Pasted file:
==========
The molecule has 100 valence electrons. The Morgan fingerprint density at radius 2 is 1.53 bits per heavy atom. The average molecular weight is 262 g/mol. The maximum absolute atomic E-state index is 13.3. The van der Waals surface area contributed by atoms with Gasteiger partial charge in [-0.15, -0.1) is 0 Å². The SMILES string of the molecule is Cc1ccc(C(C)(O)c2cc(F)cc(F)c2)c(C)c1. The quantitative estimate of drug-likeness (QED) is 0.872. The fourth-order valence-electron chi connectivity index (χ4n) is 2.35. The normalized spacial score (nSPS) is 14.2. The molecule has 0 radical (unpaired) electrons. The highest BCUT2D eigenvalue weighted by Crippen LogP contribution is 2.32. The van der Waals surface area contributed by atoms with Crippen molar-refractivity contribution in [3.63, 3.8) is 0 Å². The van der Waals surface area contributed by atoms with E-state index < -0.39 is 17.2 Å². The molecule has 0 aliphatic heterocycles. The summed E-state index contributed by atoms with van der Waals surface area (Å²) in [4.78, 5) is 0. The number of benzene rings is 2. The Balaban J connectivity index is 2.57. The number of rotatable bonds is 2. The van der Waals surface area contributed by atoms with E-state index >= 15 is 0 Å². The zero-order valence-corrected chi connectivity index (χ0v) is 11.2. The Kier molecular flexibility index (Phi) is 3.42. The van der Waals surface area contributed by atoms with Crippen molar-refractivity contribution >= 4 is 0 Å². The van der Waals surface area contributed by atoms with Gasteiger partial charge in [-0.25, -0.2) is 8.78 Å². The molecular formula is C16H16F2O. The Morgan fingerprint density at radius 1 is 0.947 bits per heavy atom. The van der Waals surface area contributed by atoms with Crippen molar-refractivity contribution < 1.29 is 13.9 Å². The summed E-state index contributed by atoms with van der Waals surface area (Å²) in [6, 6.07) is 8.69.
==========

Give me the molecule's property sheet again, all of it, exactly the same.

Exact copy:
The molecule has 100 valence electrons. The Morgan fingerprint density at radius 2 is 1.53 bits per heavy atom. The average molecular weight is 262 g/mol. The maximum absolute atomic E-state index is 13.3. The van der Waals surface area contributed by atoms with Gasteiger partial charge in [-0.15, -0.1) is 0 Å². The SMILES string of the molecule is Cc1ccc(C(C)(O)c2cc(F)cc(F)c2)c(C)c1. The quantitative estimate of drug-likeness (QED) is 0.872. The fourth-order valence-electron chi connectivity index (χ4n) is 2.35. The normalized spacial score (nSPS) is 14.2. The molecule has 0 radical (unpaired) electrons. The highest BCUT2D eigenvalue weighted by Crippen LogP contribution is 2.32. The van der Waals surface area contributed by atoms with Crippen molar-refractivity contribution in [3.63, 3.8) is 0 Å². The van der Waals surface area contributed by atoms with E-state index < -0.39 is 17.2 Å². The molecule has 0 aliphatic heterocycles. The summed E-state index contributed by atoms with van der Waals surface area (Å²) in [4.78, 5) is 0. The number of benzene rings is 2. The Balaban J connectivity index is 2.57. The number of rotatable bonds is 2. The van der Waals surface area contributed by atoms with E-state index >= 15 is 0 Å². The zero-order valence-corrected chi connectivity index (χ0v) is 11.2. The Kier molecular flexibility index (Phi) is 3.42. The van der Waals surface area contributed by atoms with Crippen molar-refractivity contribution >= 4 is 0 Å². The van der Waals surface area contributed by atoms with Gasteiger partial charge in [-0.25, -0.2) is 8.78 Å². The molecular formula is C16H16F2O. The Morgan fingerprint density at radius 1 is 0.947 bits per heavy atom. The van der Waals surface area contributed by atoms with Crippen molar-refractivity contribution < 1.29 is 13.9 Å². The summed E-state index contributed by atoms with van der Waals surface area (Å²) in [6, 6.07) is 8.69.